The electronic age was supposed to give us more time, but ironically it has stolen it from us. Technology has made us time-efficient and redefined our sense of time and its value. It is not to be wasted, but to be used quickly and with a purpose.
Office encounters have become barren of social interaction. They are information-driven, problem-oriented, solution-based. No pleasantries. No backs slapped. We cut to the chase: I need this from you. Says Zimbardo, “You have to have an agenda.” Some people don’t even bother to show at the office at all; they telecommute.
The dwindling opportunities for face-to-face interaction put shy people at an increasing disadvantage. They no longer get to practice social skills within the comfort of daily routine. Dropping by a colleague’s office to chat becomes increasingly awkward as you do it less and less. Social life has shrunk so much it can now be entirely encapsulated in a single, near-pejorative phrase: “face time,” denoting the time employees may engage in eyeball-to-eyeball conversation. It’s commonly relegated to morning meetings and after 4:00 P.M.
Electronic hand-held video games played solo now crowd out the time-honored social games of childhood. Even electronically simulated social interactions can’t substitute–they do not permit people to learn the necessary give and take that is at the heart of all interpersonal relationships. Technology is not the only culprit. The rise of organized sports for kids and the fall of informal sidewalk games robs kids of the chance to learn to work out their own relationship problems. Instead, the coach and the referee do it.
If technology is ushering in a culture of shyness, it is also the perfect medium for the shy. The Internet and World Wide Web are conduits for the shy to interact with others; electronic communication removes many of the barriers that inhibit the shy. You prepare what you want to say. Nobody knows what you look like. The danger, however, is that technology will become a hiding place for those who dread social interaction.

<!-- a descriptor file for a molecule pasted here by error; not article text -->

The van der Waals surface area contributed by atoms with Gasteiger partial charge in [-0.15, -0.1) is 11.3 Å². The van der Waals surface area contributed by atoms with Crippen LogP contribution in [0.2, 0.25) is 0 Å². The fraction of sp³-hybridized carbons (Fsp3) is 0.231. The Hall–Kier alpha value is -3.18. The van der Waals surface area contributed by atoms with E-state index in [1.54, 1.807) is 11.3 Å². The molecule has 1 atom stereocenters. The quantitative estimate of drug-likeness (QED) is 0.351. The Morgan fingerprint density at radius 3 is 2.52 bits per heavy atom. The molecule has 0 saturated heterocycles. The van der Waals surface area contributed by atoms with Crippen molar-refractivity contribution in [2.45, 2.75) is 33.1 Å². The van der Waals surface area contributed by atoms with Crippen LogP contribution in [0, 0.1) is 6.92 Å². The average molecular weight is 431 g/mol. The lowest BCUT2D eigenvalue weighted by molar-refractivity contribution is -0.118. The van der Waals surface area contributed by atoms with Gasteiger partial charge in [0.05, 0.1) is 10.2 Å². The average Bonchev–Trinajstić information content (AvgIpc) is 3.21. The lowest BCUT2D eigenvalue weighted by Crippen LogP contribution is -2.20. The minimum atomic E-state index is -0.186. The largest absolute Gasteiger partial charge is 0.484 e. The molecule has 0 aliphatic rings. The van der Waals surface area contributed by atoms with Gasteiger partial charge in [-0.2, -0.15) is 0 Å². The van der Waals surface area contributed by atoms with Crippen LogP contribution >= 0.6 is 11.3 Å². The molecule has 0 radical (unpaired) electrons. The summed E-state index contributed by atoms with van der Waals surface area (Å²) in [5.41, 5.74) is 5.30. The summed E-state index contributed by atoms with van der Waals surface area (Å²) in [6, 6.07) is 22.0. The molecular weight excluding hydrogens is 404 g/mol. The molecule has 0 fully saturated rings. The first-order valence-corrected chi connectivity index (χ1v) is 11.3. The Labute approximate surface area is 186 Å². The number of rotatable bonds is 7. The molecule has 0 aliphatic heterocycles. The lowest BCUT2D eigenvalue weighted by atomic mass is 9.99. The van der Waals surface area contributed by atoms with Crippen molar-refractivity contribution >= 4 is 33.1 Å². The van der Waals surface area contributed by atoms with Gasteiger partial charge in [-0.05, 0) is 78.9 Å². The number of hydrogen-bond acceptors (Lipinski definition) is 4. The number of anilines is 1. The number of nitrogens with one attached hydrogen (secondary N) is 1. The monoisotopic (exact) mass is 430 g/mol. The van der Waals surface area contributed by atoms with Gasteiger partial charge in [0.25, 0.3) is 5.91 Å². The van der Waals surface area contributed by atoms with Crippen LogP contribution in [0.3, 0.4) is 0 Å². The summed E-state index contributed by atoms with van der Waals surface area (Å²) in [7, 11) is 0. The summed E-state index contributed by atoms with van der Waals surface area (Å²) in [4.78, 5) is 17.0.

The first generation to go from cradle to grave with in-home computers, faxes, and the Internet is a long way from adulthood. We will have to wait at least another 20 years to accurately assess shyness in the wake of the new electronic age. But to do so, we must find a group of infants–shy and non-shy–and follow them through their life, rather than observe different people, from different generations, in different periods of their lives. Only then will we see the course of shyness over a lifetime.
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Marty Callahan has spent his life understanding and improving the lives of students both young and old. His passion led to the founding of Shotokan Karate Leadership School in Santa Rosa, CA in 1981 with a dream to awaken the extraordinary leader in his students. Having inspired, taught, coached, supported, and trained over 15,000 students in 40,000 classes in Santa Rosa, Marty has become Sonoma County’s preeminent martial arts leadership instructor. His students, hundreds of whom have gone on to become leaders in their chosen fields, appreciate his engaging, student centered approach to teaching and they believe you will too.